More than 1,000 people face medical checks after health officials widened their investigation into a mystery illness which has struck diners at one of Britain's best restaurants.
Hundreds more people have reported falling violently sick after eating the exquisitely complex dishes at the Fat Duck in Bray, Berkshire. In an extraordinary turn of events in the week-long enquiry, the Health Protection Agency (HPA) said the possible number of cases at Heston Blumenthal's world-renowned establishment was 400 – 10 times as many as was previously known.
Officials said they intended to trace every person who had eaten at the restaurant – one of only three in Britain with three Michelin stars – since the outbreak began in late January. Given that the Fat Duck seats about 40 for each heavily-booked lunchtime and evening session, samples are likely to be requested from up to 1,600 diners.
Scientists are baffled by the cause of the illness, which has left victims with vomiting and diarrhoea. The tests that have come back so far have found no evidence of anything untoward – perplexing Blumenthal and all involved – but possible causes are a gastro virus or food poisoning.
Richard Harden, the co-editor of Harden's restaurant guides, said: "It is astonishing. In my 18 years following restaurants I do not believe there has ever been another incident at a restaurant like this. I can't think of a major outbreak. It's bizarre."
Blumenthal, 42, shut his restaurant on 24 February before calling in environmental health officers from Windsor and Maidenhead council. When he contacted The Independent to announce the closure last Friday, the celebrity chef – who is known for his scientific approach – said between 30 and 40 diners had reported falling ill in the previous three weeks.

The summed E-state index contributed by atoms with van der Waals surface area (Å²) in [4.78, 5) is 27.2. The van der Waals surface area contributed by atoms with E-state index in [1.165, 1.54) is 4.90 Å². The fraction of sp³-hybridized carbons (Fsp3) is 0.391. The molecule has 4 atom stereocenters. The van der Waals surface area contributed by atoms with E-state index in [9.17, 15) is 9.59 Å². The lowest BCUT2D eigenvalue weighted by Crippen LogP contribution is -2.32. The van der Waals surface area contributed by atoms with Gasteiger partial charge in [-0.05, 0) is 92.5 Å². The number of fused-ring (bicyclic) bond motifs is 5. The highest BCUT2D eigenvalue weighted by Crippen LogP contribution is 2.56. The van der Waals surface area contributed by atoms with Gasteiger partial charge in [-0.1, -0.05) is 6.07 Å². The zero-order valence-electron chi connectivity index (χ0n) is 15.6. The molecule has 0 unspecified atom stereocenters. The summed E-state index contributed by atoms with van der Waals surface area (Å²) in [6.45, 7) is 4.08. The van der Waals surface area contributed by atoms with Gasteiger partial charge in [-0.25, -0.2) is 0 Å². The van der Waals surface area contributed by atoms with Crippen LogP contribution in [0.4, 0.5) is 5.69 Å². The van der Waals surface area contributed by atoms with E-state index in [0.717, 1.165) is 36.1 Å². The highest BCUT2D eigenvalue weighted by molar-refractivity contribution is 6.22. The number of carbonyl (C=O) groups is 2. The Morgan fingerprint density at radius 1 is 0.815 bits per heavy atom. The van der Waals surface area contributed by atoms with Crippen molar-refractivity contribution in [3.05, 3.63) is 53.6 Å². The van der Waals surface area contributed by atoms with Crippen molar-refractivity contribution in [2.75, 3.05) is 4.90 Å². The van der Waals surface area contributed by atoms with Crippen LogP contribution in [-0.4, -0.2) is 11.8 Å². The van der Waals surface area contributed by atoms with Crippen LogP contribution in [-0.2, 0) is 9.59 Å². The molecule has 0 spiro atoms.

In its first statement about the outbreak, the HPA, which was called in by the council, said the Fat Duck's managers were "co-operating fully", and added: "The number of possible cases reported to the restaurant has risen since media coverage of the outbreak, to about 400 going back to late January and mostly through February."
Dr Graham Bickler, regional director of the agency's South-east region, said the outbreak was "very complex". "We are working closely with the restaurant and with colleagues in the Royal borough's environmental health team to explain what happened and to ensure that the risks of it happening again are reduced as much as possible." Scientists are examining food samples and specimens from diners and the Fat Duck's 60 staff, while conducting a "risk assessment of all food storage, preparation and cooking processes". Laboratory tests will check for possible contamination of food by bacterial or viral germs, which might have occurred at any time from "before supply to the restaurant to reaching the plate".
The HPA said it was investigating the characteristics of every person affected, their symptoms and the food they ate. It added that it was planning further tests on "all those who ate at the restaurant during this time, whether they reported being ill or not".
A spokesman for Blumenthal said that when he first alerted the media about the closure he hoped to re-open this week, but the date had been put back several times. A source close to the chef added: "He is waiting to be briefed. He is behaving as a man who is watching his restaurant being pulled to bits, the cause of which is unknown."
The outbreak is a major personal and financial blow to Blumenthal, who has a reputation as Britain's most complex and brilliant culinary alchemist. His wackier dishes include snail porridge and nitro green tea and lime mousse. Channel 4 began screening his latest television series, Heston's Victorian Feasts, this week.
What could it be? Four theories
Food poisoning: Vomiting and diarrhoea are commonly associated with food poisoning and symptoms may present themselves days or even weeks later. Tests so far have found nothing to support this theory. The Fat Duck is an extraordinarily complicated and, by all accounts, spotlessly clean restaurant with 42 chefs who use "thousands" of ingredients. The problem may lie here or with one of its 30 suppliers.
Gastro virus: Experts are checking whether a stomach bug could have been passed by a member of staff preparing or serving the food. If infected, he or she may be showing no symptoms. Bacteria may be hanging around on kitchen surfaces.
Winter vomiting bug: This nasty illness – and flu – usually peak earlier in the winter. It is possible there is no link to the Fat Duck because the number of cases is still increasing, making this theory look less likely.
Sabotage: One national newspaper has hinted at sabotage, with reports that locals were unhappy about noise and fumes. This is thought to be highly unlikely but, with no other proven source, it cannot be ruled out.Reuse content